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The Business Collateral Act B.E. 2558 (2015) (BCA) was enacted to provide additional means for creditors to secure primary obligations, such as amounts due under loan agreements. Collateral is a specified asset which serves as a security for the lender in the event the borrower defaults on the loan repayment. According to the BCA, there are two types of assets that can be used as collateral, namely, tangible and intangible assets. Tangible assets are assets that have a finite monetary value and usually a physical form such as land, buildings, automobiles, and machinery. Intangible assets are non-physical assets like goodwill, patents, trademarks, and copyrights.
In the past, intangible assets were not usually accepted as collateral for loans, due to the fact that it was quite difficult to interpret the value of these types of assets. However, with the enactment of the BCA, intangible assets, especially company trademarks, are now becoming a popular asset to be used as collateral due to the fact that their value is so high, and their opportunity for growth far exceeds those of tangible assets.
A trademark is a type of intellectual property consisting of a recognizable sign, design, or expression which identifies a brand’s products or services. Trademark owners may need to borrow money from lenders, and lenders usually require security for loans so that if the borrower defaults on the repayment of such loan, the lender can seize the property pledged as collateral or security for the loan. The parties usually enter into a security agreement that specifies the particular trademarks being used as collateral. Trademarks, as well as other intellectual property rights, can be crucial to a borrower’s financial success and may represent a significant portion of the value of the borrower’s business.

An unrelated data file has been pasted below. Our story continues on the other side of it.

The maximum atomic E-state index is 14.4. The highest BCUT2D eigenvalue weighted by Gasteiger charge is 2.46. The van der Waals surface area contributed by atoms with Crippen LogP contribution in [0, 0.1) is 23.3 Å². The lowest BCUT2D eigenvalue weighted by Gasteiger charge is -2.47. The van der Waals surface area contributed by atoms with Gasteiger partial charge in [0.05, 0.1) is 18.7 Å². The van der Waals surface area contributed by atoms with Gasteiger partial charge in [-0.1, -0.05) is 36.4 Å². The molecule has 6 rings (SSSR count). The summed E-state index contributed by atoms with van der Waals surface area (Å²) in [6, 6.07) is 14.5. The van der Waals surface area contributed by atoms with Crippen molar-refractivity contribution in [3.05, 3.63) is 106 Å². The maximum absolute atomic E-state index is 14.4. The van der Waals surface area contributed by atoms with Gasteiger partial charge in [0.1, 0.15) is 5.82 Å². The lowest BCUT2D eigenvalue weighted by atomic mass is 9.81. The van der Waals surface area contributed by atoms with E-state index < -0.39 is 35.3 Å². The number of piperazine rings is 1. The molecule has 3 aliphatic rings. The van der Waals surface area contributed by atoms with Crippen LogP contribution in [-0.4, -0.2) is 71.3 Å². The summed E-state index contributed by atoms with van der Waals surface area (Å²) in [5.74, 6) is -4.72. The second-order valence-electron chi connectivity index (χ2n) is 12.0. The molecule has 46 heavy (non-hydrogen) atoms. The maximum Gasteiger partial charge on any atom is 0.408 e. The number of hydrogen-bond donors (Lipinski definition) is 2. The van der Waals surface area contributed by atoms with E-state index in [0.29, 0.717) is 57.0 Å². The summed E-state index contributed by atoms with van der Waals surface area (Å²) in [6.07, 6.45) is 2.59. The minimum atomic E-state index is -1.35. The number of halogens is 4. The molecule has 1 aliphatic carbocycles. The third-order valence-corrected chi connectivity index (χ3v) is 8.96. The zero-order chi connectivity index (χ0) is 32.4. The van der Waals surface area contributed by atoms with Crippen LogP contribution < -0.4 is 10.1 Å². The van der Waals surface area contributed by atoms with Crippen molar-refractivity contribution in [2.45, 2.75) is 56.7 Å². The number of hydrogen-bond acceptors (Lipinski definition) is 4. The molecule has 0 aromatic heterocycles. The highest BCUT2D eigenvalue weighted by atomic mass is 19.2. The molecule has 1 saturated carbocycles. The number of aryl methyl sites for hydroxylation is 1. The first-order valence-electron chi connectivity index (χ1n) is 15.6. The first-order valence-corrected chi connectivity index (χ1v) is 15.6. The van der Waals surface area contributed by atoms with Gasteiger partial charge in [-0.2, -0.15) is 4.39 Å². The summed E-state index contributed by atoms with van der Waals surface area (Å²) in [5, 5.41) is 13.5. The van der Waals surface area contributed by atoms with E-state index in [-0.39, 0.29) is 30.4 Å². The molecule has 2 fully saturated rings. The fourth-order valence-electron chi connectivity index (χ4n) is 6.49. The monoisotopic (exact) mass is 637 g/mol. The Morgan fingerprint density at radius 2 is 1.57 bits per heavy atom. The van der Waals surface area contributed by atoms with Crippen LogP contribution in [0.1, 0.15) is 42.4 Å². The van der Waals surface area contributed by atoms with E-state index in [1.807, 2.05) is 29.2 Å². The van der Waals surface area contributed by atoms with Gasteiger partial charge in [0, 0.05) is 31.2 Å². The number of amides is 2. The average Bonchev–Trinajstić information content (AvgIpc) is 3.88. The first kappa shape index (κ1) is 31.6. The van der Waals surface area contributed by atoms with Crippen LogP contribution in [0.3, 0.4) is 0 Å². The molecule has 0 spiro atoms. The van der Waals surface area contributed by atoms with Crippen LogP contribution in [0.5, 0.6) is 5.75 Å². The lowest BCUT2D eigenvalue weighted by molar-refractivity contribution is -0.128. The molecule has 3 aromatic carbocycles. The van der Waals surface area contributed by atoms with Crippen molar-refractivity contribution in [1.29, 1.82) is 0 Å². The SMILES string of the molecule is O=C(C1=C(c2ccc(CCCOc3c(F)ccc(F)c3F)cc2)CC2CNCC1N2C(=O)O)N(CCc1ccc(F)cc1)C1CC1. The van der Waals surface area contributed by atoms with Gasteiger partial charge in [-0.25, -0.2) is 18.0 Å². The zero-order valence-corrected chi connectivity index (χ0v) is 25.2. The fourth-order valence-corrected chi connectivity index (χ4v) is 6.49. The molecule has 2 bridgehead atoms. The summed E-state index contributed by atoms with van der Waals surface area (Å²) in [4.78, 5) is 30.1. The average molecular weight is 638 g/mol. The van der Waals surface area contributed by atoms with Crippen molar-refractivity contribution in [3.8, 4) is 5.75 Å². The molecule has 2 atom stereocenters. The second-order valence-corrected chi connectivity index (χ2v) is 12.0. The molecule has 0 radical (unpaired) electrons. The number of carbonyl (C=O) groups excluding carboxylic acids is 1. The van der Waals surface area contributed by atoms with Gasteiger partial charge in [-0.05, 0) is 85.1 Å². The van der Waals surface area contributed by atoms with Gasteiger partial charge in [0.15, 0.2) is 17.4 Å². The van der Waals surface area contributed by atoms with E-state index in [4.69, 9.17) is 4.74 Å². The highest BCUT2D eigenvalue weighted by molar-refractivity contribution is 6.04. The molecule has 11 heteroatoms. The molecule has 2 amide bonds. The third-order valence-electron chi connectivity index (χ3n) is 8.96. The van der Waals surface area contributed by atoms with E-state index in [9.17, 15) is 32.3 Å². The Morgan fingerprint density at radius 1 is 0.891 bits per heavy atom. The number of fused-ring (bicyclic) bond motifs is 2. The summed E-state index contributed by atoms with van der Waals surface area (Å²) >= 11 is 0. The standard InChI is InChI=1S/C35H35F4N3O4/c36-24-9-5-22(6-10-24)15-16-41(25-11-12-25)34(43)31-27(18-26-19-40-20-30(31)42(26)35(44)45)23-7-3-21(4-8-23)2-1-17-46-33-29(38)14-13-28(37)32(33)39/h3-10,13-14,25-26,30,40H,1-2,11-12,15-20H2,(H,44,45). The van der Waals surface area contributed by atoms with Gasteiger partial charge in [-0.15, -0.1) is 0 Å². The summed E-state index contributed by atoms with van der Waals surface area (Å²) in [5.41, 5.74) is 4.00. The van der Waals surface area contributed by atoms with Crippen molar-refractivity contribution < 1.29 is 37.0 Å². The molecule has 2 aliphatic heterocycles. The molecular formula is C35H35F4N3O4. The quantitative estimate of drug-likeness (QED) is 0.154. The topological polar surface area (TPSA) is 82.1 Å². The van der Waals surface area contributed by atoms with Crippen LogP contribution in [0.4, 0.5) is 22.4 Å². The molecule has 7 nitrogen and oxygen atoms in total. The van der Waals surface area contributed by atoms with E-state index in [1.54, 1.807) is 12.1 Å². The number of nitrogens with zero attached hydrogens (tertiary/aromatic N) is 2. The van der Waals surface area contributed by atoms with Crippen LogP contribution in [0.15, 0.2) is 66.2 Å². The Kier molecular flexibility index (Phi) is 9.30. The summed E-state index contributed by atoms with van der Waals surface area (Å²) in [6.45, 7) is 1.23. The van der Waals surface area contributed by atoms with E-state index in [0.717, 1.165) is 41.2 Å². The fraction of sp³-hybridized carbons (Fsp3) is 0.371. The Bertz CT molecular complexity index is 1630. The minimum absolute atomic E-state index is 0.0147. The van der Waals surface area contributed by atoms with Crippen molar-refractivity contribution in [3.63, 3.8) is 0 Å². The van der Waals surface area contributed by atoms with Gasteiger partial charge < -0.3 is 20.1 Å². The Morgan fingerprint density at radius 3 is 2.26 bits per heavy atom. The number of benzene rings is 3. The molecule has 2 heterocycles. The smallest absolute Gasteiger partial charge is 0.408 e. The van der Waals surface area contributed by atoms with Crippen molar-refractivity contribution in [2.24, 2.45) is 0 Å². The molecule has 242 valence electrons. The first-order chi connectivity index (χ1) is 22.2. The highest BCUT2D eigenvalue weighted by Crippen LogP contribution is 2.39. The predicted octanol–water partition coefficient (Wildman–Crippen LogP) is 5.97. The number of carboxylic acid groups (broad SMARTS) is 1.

Section 8(5) of the BCA permits the use of intellectual property rights as collateral. However, it would seem that this section was added to the BCA as an afterthought. The reason for this is because this section contains phrases that are not suitable for intellectual property rights such as “loss” and “damage”. In addition to this, there exists no criteria of how to accurately calculate the value of a trademark. This is because the value of a trademark can rise and fall depending on a number of factors such as customer trust and loyalty, and brand image and reputation, as well as the revenues generated by the sale of the products covered by trademark rights. Additionally, there exists no criteria on how to enforce a trademark as collateral under Thai law.
In conclusion, with the enactment of the BCA, trademarks are now being accepted as collateral to secure loans to reduce financial frictions in credit markets. With lenders demanding high yielding assets to secure their loans, and the value of trademarks rising continuously, it was only natural for lenders to accept intellectual property rights, including trademarks as collateral. However, it is hard to accurately assess the value of trademarks, and the BCA does not provide a specific criterion in which this is possible. The value of a trademark is usually determined by the trademark’s ability to generate income and future predictions of profits derived from such trademark. For the practice of using trademarks as collateral to be more effective, additional principles regarding the use, appraisal, and enforcement of intellectual property rights used as collateral should be added to the BCA.
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